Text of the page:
Its almost 20 years since I returned to my farming roots and went on a mission to change the conversations around agriculture.
- Agriculture as a career choice
- Agriculture’s environmental credentials
My vision was for agriculture to be perceived an exciting industry
– where innovation, disruption and creativity are fostered,
– where careers with purpose can grow limitlessly and
– where partnerships across sectors are encouraged and nurtured
– that was part of the solution to solving the world’s wicked problems.
When my work started attracting young people and they become the focus of our work and the face of our programs, my team asked ourselves how can we give back to them as individuals and the organisations that support them.
To achieve this we asked them what they wanted. What did they say
Young people said we may be only 20% of the populations but we are 100% of the future we want agency and voice in designing that future.
We then asked schools and teachers who are given the important role of ensuring young people are ready for the reality of life beyond the classroom what they want
They said we want:
- an Ecosystem of Expertise we can tap into where our students are connecting with real people, with lived experiences to investigate real issues together.
- opportunities for our students to enhance their wellbeing, build their reliance and leadership skills.
To achieve this we have 3 foundation programs:
Our school programs (The Archibull Prize – secondary school )and Kreative Koalas -primary school ) engage students in agricultural and sustainability awareness, understanding and action through art, design thinking, creativity, teamwork, and project development.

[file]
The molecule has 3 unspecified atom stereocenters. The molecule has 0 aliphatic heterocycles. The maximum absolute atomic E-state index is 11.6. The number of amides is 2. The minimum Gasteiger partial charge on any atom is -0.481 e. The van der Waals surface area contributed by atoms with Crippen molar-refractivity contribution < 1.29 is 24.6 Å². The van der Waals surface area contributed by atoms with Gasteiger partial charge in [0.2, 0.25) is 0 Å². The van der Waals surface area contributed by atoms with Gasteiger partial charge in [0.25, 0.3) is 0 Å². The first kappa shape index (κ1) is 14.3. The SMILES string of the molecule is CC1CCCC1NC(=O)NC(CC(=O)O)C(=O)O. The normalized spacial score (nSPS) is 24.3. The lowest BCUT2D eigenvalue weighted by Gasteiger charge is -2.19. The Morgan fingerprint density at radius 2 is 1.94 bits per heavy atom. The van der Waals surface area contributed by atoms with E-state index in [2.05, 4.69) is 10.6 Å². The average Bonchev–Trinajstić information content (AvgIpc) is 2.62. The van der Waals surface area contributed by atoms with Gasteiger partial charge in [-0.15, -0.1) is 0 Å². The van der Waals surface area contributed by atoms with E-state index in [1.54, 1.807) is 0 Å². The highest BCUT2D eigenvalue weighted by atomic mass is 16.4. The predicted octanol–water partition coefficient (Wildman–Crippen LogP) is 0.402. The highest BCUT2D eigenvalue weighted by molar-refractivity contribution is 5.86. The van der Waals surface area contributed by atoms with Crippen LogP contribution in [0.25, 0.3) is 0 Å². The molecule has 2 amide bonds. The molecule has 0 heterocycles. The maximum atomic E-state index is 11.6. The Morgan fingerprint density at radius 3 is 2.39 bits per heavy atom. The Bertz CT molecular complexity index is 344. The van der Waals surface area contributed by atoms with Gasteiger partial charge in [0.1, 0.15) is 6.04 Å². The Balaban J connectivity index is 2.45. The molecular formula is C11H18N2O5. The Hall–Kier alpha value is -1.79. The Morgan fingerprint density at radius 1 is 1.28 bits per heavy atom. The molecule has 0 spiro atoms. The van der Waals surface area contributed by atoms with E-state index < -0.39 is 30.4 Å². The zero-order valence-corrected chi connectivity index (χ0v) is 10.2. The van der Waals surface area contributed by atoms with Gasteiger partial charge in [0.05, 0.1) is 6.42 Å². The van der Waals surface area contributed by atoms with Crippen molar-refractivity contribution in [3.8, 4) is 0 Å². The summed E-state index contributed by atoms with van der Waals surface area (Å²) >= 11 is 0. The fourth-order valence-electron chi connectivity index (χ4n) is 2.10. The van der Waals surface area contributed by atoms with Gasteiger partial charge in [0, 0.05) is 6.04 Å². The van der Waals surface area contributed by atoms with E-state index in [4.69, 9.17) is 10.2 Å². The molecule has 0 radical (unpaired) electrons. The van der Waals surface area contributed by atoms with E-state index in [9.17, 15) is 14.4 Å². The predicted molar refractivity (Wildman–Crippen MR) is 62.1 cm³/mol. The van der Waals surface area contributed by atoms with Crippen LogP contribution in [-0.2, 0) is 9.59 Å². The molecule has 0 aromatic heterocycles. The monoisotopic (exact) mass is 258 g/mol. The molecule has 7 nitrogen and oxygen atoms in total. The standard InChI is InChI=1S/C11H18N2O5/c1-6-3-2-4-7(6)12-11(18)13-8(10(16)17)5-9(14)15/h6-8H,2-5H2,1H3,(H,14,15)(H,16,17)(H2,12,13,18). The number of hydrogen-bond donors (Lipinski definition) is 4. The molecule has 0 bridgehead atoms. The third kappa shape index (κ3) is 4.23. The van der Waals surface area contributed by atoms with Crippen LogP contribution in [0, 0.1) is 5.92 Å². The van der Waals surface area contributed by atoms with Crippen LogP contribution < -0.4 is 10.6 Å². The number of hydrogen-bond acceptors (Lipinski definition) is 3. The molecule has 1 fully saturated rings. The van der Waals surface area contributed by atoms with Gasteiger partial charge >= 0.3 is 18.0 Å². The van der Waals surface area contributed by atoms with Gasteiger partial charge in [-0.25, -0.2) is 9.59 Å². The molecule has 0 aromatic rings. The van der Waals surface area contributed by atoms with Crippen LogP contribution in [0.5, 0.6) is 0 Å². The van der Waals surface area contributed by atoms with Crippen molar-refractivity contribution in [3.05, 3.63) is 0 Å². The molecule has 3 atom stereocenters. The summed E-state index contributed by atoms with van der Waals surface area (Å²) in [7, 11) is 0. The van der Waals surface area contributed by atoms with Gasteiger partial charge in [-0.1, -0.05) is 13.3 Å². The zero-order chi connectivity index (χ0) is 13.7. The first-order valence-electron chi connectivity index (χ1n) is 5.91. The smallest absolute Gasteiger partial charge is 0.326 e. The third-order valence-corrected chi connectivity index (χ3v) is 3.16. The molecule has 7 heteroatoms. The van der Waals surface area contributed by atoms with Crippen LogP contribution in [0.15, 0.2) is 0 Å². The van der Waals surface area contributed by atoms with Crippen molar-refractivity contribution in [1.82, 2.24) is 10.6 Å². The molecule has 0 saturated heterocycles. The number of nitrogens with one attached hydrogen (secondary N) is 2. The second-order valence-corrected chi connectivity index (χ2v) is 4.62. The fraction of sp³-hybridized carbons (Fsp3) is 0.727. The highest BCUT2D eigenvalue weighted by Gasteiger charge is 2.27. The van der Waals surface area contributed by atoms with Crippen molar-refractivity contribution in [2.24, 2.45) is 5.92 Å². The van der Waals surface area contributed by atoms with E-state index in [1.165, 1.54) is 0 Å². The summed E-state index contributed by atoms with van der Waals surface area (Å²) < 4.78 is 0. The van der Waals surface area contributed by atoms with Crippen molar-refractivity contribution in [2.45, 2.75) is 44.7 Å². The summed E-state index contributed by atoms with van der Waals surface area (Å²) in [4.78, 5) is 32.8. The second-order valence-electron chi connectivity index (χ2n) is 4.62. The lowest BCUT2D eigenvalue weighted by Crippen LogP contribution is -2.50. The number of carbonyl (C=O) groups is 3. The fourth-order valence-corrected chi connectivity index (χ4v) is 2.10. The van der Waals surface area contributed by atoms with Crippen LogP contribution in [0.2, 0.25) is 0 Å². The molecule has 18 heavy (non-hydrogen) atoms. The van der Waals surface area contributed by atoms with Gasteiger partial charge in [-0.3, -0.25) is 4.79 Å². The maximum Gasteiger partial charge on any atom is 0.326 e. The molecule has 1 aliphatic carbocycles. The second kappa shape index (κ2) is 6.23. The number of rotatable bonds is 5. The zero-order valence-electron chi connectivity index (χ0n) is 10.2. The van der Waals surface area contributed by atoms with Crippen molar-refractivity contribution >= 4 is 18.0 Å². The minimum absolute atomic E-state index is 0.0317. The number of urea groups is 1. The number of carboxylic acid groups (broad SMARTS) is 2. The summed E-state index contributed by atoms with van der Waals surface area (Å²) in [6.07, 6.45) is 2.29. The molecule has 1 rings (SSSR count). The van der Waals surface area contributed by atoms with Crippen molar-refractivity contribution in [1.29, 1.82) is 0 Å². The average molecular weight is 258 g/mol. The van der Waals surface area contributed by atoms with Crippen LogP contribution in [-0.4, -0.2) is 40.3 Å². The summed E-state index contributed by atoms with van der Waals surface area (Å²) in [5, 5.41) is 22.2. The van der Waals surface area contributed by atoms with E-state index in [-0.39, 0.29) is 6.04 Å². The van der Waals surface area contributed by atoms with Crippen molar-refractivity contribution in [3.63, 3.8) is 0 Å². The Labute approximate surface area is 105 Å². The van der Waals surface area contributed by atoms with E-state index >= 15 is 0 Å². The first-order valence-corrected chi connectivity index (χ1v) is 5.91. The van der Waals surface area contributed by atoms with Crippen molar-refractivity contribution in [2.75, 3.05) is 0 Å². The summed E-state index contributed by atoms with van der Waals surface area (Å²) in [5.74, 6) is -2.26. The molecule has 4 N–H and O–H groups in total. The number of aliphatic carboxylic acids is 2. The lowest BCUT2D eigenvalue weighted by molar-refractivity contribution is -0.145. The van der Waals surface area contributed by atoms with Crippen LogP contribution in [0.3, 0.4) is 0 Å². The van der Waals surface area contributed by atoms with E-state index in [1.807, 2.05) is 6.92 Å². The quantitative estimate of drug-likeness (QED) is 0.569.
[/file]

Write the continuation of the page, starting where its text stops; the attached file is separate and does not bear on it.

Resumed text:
The face of our school programs are our Young Farming Champions. Young people who are role models of who you can be in agriculture who we train to be confident communicators and trusted voices. They become dedicated life long learners like me committed to changing the conversations around agriculture. Our Young Farming Champions represent the diversity of people in agriculture. Sam Wan is a first generation Australia forging a career as wool broker still turning up every month to our workshop to learn how she can wake up tomorrow to do it better
Twenty years ago when I returned to the farm, I was flabbergasted when someone said to me farming was an esoteric career. I was frustrated to see stories about women in agriculture being focused on our shoes.
I was even more horrified by statistics like this from some research Fiona Nash commissioned
In my previous role as Federal Minister for Regional Development, I examined a six-month period of regional stories across the two major metropolitan newspapers in Sydney and Melbourne.
- In Melbourne, 80% of the regional stories were negative, 15% were neutral, and just 5% were positive.
- In Sydney, around 75% were negative and only 25% were positive.
When this is the narrative city people are fed, it’s no wonder they fail to understand the reality in the regions, the huge driver the regions are for city economies as well as regional economies, and the huge, untapped opportunity they present for businesses and individuals alike. Source
Young people like Sam are changing the conversations around agriculture and Action4Agriculture is super pumped to be supporting Next Gen to do that in the agriculture sector and in the community.
How can we ensure that investment continues?